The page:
Collected Works of Abraham Lincoln. Volume 3.
Lincoln, Abraham, 1809-1865.

Speech at Manchester, New Hampshire [1]

March 1, 1860

One of the best points of his speech, (and this was among the first,) was the answer to the question---What will satisfy the demands of the South upon the subject of Slavery?---Simply this, said the speaker, we must not only let them alone, but we must convince them that we do let them alone. This is no easy task. In all our speeches, resolutions and platforms, we have constantly protested our purpose to let them alone; but it has had no tendency to convince them. Alike unavailing to convince them is the fact that they have never detected a man of us in any attempt to disturb them.

These natural, and apparently adequate means, all failing, what will convince them? This, and this only; cease to call slavery wrong, and join with them in calling it right. And this must be done thoroughly---we must place ourselves avowedly with them. Douglas's new sedition law must be enacted and enforced, suppressing all declarations that slavery is wrong, whether made in politics, in presses, in pulpits, or in private. We must arrest and return their fugitive slaves with greedy pleasure; we must pull down our Free State Constitutions, inasmuch as they declare the wrong of slavery with more solemn emphasis than do all other sayings against it. If we throw open the Free Territories to them, they will not be satisfied; we know this from past experience, as well as from present controversy.

Another point considered was the charge that the Republican party is sectional. The democracy say we are sectional because our party has no existence in the South. The fact is substantially true; but does it prove the issue? If it does, then in case we should, without change of principle, begin to get votes in that section, we should thereby cease to be sectional. You will soon find that we have ceased to be sectional, for we shall have votes in the South in the glorious year of 1860. Some of you delight to flaunt in our faces the warning against sectional parties given by Washington in his Farewell Address. Yet, less than eight years before Washington gave that warning, he had, as President of the United States, approved and signed an act of Congress, enforcing the prohibition of slavery in the North Western Territory, which act embodied thePage  552 policy of the government upon that subject up to, and at the very moment he penned that warning.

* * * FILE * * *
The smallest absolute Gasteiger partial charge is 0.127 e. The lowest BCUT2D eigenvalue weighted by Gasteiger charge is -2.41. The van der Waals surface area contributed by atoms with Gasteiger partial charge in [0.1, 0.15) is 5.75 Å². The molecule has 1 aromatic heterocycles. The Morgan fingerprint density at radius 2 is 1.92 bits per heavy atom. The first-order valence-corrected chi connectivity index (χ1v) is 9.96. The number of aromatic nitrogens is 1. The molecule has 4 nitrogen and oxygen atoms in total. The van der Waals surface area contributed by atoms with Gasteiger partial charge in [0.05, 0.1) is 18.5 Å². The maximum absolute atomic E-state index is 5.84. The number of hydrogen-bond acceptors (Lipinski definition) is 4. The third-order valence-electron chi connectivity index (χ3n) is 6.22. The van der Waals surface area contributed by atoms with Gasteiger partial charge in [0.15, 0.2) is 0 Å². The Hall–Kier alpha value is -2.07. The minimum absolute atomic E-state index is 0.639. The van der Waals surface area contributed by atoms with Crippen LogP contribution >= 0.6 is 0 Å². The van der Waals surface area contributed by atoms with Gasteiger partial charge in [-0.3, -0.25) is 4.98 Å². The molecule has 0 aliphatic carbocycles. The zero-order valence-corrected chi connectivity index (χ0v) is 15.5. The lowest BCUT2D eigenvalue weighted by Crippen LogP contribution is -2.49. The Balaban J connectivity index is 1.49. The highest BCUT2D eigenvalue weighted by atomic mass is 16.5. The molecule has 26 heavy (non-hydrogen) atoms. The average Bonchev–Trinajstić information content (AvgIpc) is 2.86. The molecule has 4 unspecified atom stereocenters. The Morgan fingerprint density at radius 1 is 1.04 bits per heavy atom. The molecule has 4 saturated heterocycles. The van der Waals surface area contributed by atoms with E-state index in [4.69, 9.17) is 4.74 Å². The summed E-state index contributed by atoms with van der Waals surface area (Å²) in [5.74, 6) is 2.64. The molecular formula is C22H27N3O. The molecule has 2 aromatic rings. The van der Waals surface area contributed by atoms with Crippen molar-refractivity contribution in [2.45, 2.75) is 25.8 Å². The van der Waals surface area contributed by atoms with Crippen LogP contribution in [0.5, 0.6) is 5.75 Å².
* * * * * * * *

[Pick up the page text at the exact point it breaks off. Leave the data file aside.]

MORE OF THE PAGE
Again; the speaker showed that every one of the exciting questions upon slavery now before the country were thrown upon us by those very men who taunt the Republicans as being radical and sectional. We stick to, and contend for, the identical old policy which was adopted by the fathers of the Republic; you reject, and scout, and spit upon that old policy, and insist upon substituting something new. Some of you are for reviving the African slave trade; some for a congressional Slave Code for the Territories; some for Congress forbidding the Territories to prohibit slavery within their limits; some for maintaining slavery in the Territories through the Judiciary; and some for Popular Sovereignty principle, which means, if one man would enslave another, no third man should object. Not one of these various plans can show a precedent or an advocate in the century within which our government originated. Consider, then, who is conservative, your party, or ours. The speaker said, let us not be slandered from our duty by the false accusations against us, nor frightened from it by menaces of destruction to the Government, nor of dungeons to ourselves.

Annotation

[1]   Manchester Daily American, March 2, 1860. This is the most adequate report of the speech available. Lincoln spoke at Concord, New Hampshire, in the afternoon and at Manchester at night, but no available newspaper report gives even a summary of the speech at Concord.